|Hedwig and the Angry Inch
|Cleolinda: *** 1/2
Starring John Cameron Mitchell, Michael Pitt, Miriam Shor, Andrea Martin, Stephen Trask. Directed by Mitchell, based on his stage play; music and lyrics by Trask.
Rated R for sexual content and language.
Okay, wow. I’m catching up on reviews alphabetically today, and my head really, really hurts from writing that Grinch review. (I think I did give myself an aneurysm.)
Moving on. I saw Hedwig last night on DVD, and I was totally prepared to be horrified. Pleasantly so, but still—drag queen rock star, failed sex change, etc., etc. (Thank God you do not ever have to see the Angry Inch with your own eyes.) There’s a temptation, after reading synopses of the film, to say to yourself, “Oh, it’s a film version of a drag rock stage show—campiness ensues, a good time was had by all. What’s on cable tonight?” Don’t dismiss this one out of hand, because it’s about so much more than drag. This is a film about gender, sex, and identity...but most of all (to crib a line from Moulin Rouge), love. Young Hansel’s introduction to homosexuality in East Berlin is through an American G.I. who thinks he’s a girl; after finding out otherwise, hesi-tates—and goes after Hansel anyway, luring him with American candy. Hedwig is, in fact, his mother—whose identity he assumes, at her urging, when the G.I. says he’ll marry Hansel and take him to the States. Desperate to get her son out of Communist Berlin, it’s Hedwig who seconds the G.I.’s plan to get Hansel a sex change (to sneak him through the physical examination necessary to get the marriage license). Once they’re in the States, the G.I. apparently realizes that he’s got a taste for boys after all and leaves “Hedwig” for a younger, blonder model. Oh, and the Berlin Wall falls in short order—meaning that if Hedwig had waited a bit longer to leave Germany, he wouldn’t have needed the surgery that didn’t even work, and left him without a working model of either sex, just “an angry inch” (yikes). So Hedwig turns to music— and scary ultra-femme drag—for comfort.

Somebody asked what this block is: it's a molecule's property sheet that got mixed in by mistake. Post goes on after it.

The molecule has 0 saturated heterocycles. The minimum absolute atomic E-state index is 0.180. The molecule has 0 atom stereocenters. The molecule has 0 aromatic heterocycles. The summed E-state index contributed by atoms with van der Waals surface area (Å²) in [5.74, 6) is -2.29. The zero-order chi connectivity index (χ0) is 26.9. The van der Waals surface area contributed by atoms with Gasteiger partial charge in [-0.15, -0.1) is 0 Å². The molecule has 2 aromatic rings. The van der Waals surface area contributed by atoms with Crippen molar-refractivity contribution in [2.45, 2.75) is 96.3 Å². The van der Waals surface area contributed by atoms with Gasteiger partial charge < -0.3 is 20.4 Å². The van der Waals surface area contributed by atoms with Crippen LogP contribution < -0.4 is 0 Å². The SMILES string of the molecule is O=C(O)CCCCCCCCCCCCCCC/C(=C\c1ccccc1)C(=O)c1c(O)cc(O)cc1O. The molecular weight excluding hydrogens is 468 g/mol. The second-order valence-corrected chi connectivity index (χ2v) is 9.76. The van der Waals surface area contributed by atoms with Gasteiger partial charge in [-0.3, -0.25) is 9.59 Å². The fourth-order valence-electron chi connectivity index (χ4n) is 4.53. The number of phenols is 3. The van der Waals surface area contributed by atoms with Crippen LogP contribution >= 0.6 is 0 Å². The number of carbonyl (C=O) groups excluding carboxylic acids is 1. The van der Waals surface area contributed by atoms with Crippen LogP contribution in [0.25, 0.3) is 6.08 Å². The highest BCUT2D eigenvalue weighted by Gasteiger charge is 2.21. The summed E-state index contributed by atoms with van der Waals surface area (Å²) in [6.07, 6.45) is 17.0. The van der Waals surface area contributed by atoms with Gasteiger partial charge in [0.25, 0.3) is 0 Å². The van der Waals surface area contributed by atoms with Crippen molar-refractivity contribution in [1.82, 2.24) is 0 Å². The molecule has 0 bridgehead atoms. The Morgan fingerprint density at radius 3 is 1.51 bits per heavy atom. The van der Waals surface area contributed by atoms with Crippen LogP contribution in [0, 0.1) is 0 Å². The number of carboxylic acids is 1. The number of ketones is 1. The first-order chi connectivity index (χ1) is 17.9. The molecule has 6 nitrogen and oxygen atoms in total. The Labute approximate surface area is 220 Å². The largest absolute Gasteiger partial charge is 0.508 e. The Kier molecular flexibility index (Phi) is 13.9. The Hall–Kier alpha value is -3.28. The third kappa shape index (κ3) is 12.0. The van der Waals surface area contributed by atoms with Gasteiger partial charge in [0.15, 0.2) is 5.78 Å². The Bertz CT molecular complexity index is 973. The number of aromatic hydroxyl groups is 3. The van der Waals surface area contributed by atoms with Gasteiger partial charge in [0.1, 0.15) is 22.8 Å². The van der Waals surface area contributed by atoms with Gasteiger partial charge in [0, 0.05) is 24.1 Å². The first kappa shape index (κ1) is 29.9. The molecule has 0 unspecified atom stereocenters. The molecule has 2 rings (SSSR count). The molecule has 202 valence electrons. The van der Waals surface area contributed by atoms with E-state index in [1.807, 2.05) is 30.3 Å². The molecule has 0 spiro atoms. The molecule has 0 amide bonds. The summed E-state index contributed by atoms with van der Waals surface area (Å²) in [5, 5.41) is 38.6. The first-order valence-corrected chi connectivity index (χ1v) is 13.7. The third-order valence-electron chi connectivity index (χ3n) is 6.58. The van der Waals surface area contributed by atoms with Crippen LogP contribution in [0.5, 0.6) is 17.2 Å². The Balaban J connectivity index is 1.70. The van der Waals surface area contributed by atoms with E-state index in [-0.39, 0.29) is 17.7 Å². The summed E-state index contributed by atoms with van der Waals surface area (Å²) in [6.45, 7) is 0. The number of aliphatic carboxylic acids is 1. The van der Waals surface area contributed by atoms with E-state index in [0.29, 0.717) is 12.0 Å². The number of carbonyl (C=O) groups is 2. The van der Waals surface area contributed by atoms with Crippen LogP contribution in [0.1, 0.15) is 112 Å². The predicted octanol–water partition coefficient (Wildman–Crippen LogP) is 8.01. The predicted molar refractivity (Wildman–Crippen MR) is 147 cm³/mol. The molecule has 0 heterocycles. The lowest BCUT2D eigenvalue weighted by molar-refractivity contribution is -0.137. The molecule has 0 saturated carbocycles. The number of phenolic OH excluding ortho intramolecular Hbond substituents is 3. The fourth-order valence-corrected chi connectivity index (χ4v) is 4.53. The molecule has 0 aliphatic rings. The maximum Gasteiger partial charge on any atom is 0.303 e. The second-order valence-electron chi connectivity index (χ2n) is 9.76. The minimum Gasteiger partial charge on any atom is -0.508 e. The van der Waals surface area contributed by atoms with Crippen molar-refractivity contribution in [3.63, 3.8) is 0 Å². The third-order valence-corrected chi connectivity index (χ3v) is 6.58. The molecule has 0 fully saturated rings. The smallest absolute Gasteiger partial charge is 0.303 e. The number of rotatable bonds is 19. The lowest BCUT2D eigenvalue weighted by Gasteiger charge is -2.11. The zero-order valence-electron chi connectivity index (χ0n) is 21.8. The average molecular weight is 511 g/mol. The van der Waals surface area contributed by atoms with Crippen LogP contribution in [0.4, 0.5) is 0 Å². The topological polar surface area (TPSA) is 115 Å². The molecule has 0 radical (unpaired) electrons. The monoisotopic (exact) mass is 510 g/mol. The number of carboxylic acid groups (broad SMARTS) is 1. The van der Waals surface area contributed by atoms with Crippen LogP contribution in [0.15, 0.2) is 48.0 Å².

Folks, this is just, like, the first fifteen minutes. And in case you’re wondering about my earlier statement that Hedwig might not be gay, well—obviously he’s gay because even after the marriage of convenience to the G.I. (whom he did love), he moves on to his next great love, future “rock icon” Tommy Gnosis, but my point is that this is not a movie that depends on the stereotypes of what a gay person or a transvestite is or is not. There’s a sex scene early in the movie in which—I can’t believe I’m actually describing this—Hedwig gets into bed with one of the Angry Inch bandmembers, and, as Valerie said, “Awww, they’re spooning.” And then—“Oh…well…no, they’re not.” Yeah. And the general consensus—I’m watching this with Friend of Digest Valerie and The Lovely Emily—was mostly, Ew, he could have asked first. But thirty minutes later we remembered that Hedwig only had an “inch,” so—what was that about? And then much later we found out who band member Yitzhak, who looked really unhappy during this romantic interlude, really was, and we were really, really confused. (Just keep an eye on Yitzhak—the stubbly bandanna-headed one. Who looks a lot like Jason Lee. You’ll thank me later.)